IN DEPTH: GSA Director Breaks Down Federal Government Procurement Process
FORTH WORTH, Texas – At the five-year anniversary of 9/11 and with the recent apparent foiled attempt to blow up several jetliners in the United Kingdom, homeland security continues to be at the forefront of our consciousness. However, getting involved with federal government work and bidding on projects remains foreign to most security contractors. To help demystify this market, Security Sales & Integration spoke with Alan Searsy of the General Services Administration (GSA).
Searsy serves as director of the MWR and Security Acquisition Division, Southwest Supply Center in Fort Worth, Texas. He has 18 years of acquisition experience, purchasing a wide variety of security systems and related items using both the Multiple Awards Schedule (MAS) and other programs. He has served in his current position since November 2002.
In the following exclusive interview, Searsy provides a wealth of insight on how best to navigate the federal contracting playing field.
What does an installing security contractor need to do to participate in federal government projects?
Searsy: The first way is to obtain a schedule contract for the company. This requires them to download the solicitation, fill it out and send it to the GSA contracting officer. The process takes about 90 days.
A less time-consuming way for dealers to get involved is to check out their manufacturers’ GSA dealer programs. These allow dealers to sell under their manufacturer’s GSA schedule contracts. You will need to contact your manufacturer to see if they have a contract that allows this. Using this option vastly reduces the time and allows small companies to participate within the parameters of their dealer agreements.
Another way to get involved is through subcontracting with schedule contractors, or other federal contractors for that matter, to perform various aspects of projects. Large businesses often seek out smaller businesses to subcontract design, installation or maintenance.
Are manufacturers restricted as to the source of products to be delivered under GSA programs?
Searsy: All schedules contracts awarded must meet the requirements of the Trade Agreements Act. This requires that products provided under the contract must be from the United States or a designated country. Some designated countries include: Japan, United Kingdom, Mexico, Canada, Germany and France. A complete listing is available in the Federal Acquisition Regulation, Part 25, which can be accessed on the Acquisition Central Web site [www.acqnet.gov].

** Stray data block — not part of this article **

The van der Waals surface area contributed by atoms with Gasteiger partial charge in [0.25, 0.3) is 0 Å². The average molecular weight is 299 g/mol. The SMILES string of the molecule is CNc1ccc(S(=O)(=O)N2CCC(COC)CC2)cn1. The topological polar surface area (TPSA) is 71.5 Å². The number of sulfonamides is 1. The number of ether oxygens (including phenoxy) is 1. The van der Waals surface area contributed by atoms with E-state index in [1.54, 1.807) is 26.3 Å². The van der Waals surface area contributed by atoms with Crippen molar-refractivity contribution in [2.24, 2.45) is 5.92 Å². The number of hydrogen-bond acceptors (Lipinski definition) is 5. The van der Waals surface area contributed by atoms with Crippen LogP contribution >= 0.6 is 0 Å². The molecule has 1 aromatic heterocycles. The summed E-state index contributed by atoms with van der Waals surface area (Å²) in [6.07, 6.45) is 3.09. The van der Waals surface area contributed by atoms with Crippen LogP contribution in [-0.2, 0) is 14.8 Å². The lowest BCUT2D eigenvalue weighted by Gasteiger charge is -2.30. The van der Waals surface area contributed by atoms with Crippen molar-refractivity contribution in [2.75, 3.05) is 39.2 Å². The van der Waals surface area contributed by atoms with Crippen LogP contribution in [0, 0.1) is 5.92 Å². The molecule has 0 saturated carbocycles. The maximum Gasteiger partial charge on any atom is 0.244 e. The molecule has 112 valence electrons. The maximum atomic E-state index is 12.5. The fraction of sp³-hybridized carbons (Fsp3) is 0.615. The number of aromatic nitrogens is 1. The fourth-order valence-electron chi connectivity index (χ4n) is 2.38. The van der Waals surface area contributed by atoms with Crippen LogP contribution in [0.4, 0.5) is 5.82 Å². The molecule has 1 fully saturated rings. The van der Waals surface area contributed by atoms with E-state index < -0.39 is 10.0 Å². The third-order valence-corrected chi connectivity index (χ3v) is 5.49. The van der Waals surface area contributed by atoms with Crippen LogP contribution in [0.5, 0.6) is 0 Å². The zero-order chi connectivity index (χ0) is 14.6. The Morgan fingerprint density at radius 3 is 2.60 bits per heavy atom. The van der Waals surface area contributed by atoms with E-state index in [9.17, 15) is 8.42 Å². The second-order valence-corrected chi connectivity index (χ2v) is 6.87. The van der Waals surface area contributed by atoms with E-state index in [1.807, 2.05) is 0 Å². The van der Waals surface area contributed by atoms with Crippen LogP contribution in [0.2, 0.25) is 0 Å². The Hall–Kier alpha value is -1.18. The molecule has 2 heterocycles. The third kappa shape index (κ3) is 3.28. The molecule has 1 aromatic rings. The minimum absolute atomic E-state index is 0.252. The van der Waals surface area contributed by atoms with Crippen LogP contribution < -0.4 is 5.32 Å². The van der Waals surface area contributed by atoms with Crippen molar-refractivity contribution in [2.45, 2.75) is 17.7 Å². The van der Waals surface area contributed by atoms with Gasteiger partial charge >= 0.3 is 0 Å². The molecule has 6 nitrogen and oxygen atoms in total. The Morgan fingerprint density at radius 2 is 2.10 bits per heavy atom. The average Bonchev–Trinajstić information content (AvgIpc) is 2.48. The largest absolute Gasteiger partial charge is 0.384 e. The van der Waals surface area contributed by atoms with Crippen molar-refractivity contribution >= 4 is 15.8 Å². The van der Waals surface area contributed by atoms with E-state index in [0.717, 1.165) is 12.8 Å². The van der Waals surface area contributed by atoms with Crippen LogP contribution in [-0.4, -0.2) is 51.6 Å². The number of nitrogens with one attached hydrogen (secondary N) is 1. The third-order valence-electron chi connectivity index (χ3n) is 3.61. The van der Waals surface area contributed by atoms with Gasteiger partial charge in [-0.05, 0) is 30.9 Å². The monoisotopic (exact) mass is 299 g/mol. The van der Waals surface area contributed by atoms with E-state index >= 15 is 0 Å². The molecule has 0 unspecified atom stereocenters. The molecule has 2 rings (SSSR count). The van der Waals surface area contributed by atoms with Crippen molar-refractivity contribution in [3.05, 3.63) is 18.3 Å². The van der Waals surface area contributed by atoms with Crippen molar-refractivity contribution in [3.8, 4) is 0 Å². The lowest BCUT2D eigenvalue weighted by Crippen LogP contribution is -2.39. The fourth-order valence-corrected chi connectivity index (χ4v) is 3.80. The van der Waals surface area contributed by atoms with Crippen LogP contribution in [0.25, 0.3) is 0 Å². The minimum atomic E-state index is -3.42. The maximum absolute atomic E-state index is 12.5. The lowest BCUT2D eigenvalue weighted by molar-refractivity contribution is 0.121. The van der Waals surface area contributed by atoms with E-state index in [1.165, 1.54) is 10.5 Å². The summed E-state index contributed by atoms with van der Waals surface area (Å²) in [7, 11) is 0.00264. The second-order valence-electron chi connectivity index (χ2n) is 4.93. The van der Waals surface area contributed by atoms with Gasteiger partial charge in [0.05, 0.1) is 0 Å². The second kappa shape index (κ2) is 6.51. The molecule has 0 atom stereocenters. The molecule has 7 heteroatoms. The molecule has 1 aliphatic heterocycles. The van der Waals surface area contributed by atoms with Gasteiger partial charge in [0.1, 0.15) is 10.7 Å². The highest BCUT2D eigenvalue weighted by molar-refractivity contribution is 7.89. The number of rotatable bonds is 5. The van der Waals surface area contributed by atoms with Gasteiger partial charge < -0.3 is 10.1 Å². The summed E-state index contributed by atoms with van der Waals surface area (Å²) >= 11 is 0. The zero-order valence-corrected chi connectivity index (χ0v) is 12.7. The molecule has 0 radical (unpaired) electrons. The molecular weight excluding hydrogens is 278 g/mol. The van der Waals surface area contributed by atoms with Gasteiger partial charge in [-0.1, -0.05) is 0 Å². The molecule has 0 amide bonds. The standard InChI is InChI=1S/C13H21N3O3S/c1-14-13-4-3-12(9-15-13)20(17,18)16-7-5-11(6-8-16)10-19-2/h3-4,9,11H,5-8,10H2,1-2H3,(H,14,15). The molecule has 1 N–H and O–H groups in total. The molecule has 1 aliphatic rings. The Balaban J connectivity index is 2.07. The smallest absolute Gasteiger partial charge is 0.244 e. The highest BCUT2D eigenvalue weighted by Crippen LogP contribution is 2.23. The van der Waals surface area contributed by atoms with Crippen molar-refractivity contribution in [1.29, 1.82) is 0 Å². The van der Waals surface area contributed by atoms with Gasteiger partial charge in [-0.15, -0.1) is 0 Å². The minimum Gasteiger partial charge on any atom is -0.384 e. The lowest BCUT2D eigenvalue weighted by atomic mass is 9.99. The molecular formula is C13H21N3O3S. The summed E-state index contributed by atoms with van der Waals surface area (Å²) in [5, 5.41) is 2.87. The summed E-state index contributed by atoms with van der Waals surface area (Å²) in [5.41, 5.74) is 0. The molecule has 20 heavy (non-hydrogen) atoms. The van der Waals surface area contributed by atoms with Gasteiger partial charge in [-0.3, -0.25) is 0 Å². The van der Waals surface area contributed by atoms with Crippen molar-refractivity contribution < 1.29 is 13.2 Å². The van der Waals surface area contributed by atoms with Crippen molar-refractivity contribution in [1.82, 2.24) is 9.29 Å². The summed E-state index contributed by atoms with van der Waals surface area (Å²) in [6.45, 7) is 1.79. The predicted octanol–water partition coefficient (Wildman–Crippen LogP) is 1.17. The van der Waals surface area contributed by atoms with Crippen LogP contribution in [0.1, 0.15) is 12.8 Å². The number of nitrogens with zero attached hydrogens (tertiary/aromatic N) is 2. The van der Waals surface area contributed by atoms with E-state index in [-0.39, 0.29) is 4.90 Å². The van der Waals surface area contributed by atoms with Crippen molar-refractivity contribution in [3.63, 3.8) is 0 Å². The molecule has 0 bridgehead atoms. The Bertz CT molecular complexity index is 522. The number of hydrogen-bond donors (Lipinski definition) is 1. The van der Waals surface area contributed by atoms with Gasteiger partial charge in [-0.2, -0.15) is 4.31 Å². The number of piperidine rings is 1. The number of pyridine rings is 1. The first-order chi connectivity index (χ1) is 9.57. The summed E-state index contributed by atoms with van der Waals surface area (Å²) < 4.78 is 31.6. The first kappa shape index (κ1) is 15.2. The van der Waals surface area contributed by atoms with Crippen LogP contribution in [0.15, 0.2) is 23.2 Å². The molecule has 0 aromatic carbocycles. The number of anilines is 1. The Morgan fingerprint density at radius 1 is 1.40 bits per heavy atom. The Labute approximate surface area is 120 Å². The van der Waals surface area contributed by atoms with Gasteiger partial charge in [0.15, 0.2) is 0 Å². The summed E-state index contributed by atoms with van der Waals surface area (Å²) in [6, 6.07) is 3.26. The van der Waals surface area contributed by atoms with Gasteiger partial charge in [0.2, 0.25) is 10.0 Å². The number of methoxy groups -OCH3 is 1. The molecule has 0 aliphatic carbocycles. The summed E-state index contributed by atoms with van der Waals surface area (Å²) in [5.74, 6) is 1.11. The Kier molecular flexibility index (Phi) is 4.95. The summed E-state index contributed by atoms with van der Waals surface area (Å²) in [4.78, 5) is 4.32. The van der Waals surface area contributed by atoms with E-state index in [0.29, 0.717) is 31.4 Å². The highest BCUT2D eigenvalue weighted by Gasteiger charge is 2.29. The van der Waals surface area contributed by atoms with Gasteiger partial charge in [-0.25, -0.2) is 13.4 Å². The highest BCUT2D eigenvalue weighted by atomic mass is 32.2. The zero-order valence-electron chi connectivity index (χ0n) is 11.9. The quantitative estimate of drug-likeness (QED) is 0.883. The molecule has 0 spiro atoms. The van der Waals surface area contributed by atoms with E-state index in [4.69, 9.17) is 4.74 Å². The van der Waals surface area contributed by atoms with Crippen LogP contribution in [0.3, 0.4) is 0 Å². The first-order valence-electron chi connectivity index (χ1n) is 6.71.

Why would an agency utilize the program?
Searsy: Agencies utilize the program because it allows them to streamline the procurement process. They have the assurance that all the Competition In Contracting Act requirements have been met. It allows them to obtain their requirement from a best-value contractor, rather than limit their award to a low bidder, who may or may not perform as expected. Schedules also allow agencies to obtain the latest in technology since contracts are modified to add new products on a continual basis.
The schedules are a self-service option. What about those who desire additional help with their security projects?
Searsy: Agencies always have the option of having a GSA expert assist them with their purchase. While there is an additional fee with this, many agencies find the expert assistance they obtain more than justifies the small additional cost. GSA will solicit for the task/delivery order, ensuring all procurement rules are followed. Then, we will administer the resulting order to ensure a successful project will be the result.
How do agencies utilize the program?
Searsy: Using the program streamlines the process. In general, agencies must review pricing from at least three schedule contractors and select the best value contractor. GSA even offers a free Web site called e-Buy [www.ebuy.gsa.gov] to help agencies obtain quotes from contractors. All the agency has to do is post their statement of work and evaluate the responses received. Pricing on many products and services can be obtained from GSA Advantage [www.gsaadvantage.gov].
Agencies can always request a price reduction, although contractors are not required to offer them. However, many do since they know they are competing with at least three other contractors. It is even easier for requirements valued under the micro-purchase threshold ($2,500). For more complex requirements, contractors can team together to meet agency needs.
How can more information about the program be obtained?
Searsy: You can check the GSA Web site at www.gsa.gov. Contractors are listed on the e-Library site, which can be located from the main site. Once on e-Library, just click on the scroll bar until you reach the 84 Schedule. From there, listings of contractors are available and there is a link to the solicitation, which is posted at the Federal Business Opportunities Web site [www.fedbizopps.gov].
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